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Close off locker rooms when pool is closed

Discussion in 'Door & Hardware forum *Sponsored by Allegion' started by KenH, Jan 9, 2020.

  1. KenH

    KenH Sawhorse

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    Hi folks, I have a question on a renovation of some locker rooms that serve an outdoor pool in an apartment building and there is an existing dead-end corridor condition that needs to be corrected.

    -Arlington, VA (2015 Virginia Construction Code)
    -Built around 1990 under BOCA, type I-B is the IBC equivalent. Fully sprinklered
    -Updating locker rooms for ADA/FHA compliance

    The attached file shows the configuration of doors. Currently D8 has no lock, just passage hardware. This allows people into the corridor where the locker room doors (D4, D6) are locked by single-cylinder deadbolts when the pool is closed. This creates an 85' dead end that is an issue. I was thinking that a solution would be to have a deadbolt on D8 with the signage "This door to remain unlocked when this space is occupied" per 10.10.1.9.3 exception 2.2, but I'm now seeing that this does not apply to our R-2 use group.

    Does anyone see any options in the code that would allow us to close off access to the locker rooms and pool deck outside hours of operation? Electronic access control is an option but we would prefer to avoid it if possible. Thanks in advance!
    -Ken
     

    Attached Files:

  2. LGreene

    LGreene Sawhorse
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    Hi Ken -

    I really don't like the idea of a double-cylinder deadbolt here (like the kind allowed by the section you referenced), but how about adding a deadbolt that is code-compliant? If there is no latching hardware on the door, then the deadbolt would be the one operation to unlatch the door. It would need a thumbturn that is operable without tight grasping, pinching, or twisting of the wrist, but those are readily available. The deadbolt would have to be mounted between 34-48 inches above the floor.

    To prevent people from locking the door when they shouldn't, I would use a classroom function deadbolt. From the outside, this deadbolt operates normally - lock or unlock with the key. From the inside, the thumbturn will retract the bolt (in case someone is locked inside), but it will not project the bolt (so only someone with a key can lock it).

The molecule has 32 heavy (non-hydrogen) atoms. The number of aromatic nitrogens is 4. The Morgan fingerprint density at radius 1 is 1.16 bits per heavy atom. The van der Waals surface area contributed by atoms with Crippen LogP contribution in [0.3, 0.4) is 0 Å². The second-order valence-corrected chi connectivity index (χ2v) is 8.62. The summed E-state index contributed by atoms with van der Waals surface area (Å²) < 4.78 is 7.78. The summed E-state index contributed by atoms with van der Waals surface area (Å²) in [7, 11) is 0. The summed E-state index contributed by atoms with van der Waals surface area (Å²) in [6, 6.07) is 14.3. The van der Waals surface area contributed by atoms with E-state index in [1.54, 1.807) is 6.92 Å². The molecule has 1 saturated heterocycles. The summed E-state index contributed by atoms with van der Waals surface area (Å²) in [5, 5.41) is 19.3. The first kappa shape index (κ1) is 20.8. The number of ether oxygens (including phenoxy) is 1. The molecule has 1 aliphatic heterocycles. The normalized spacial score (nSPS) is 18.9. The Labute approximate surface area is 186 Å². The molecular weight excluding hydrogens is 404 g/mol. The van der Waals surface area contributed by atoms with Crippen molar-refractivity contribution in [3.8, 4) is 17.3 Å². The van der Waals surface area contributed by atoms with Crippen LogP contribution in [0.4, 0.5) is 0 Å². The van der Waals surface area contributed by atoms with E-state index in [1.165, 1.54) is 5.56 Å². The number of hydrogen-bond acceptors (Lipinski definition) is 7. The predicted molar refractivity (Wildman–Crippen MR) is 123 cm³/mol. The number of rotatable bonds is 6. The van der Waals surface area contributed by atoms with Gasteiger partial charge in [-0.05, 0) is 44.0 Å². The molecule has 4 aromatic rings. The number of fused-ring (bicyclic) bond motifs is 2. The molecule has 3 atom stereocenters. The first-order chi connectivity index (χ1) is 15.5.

Here's an article with some info about deadbolts that might help: https://idighardware.com/2018/08/decoded-deadbolts-in-a-means-of-egress-october-2018/

    - Lori
     
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  3. JPohling

    JPohling Sawhorse

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    I would propose that the occupant load in this area is less than 50 so no second exit required so no dead end is possible
     
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  4. ADAguy

    ADAguy Sawhorse

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    is occupancy used to determine maximum length of dead end corridor or is it a code max. limit?
     
  5. KenH

    KenH Sawhorse

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    Thanks Lori - I hadn't thought about just having a deadbolt on the D8 door and eliminating the passage hardware (so unlatching is still a single action). Agreed that a double-cylinder deadbolt would not be a great solution. So we would just have a single cylinder deadbolt on one side with push/pull plates and a closer, right? Is a classroom function deadbolt the same as a single-cylinder deadbolt? Just want to make sure I'm not mixing up my terminology. I really appreciate your feedback!
     
  6. cda

    cda Sawhorse

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    I concur with the great State of California!!!

    Not a dead end, you can do what you want. Except take the door off.
     
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  7. cda

    cda Sawhorse

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    Is the pool inside or outside the building??
     
  8. KenH

    KenH Sawhorse

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    The pool is outdoors in a courtyard that has egress to the ROW through the enclosure fence.
     
  9. KenH

    KenH Sawhorse

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    Hmm, interesting point that I hadn't considered. Thanks for taking a look!
     
  10. cda

    cda Sawhorse

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    Agree again, not a dead end situation


    Put those fancy card reader hardware on the door, and program to not allow access, after and before certain hours
     
  11. ADAguy

    ADAguy Sawhorse

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    better! and insures a record of who and when it is used.
     
  12. mtlogcabin

    mtlogcabin Sawhorse

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    And the common path of travel in a sprinklered "B" occupancy can be 100 feet.
    So it is not a code violation lock the door
     
  13. LGreene

    LGreene Sawhorse
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    There are different types of deadbolts that could be considered single-cylinder deadbolts - for example, a deadbolt with a thumbturn that projects and retracts the bolt, or a deadbolt with a cylinder on the outside and nothing at all on the inside. I would specifically call out a classroom function deadbolt so you get the function where the thumbturn retracts the bolt but does not throw it. Otherwise, anyone can secure that area for "nefarious purposes," possibly even exposing the facility to liability.
     
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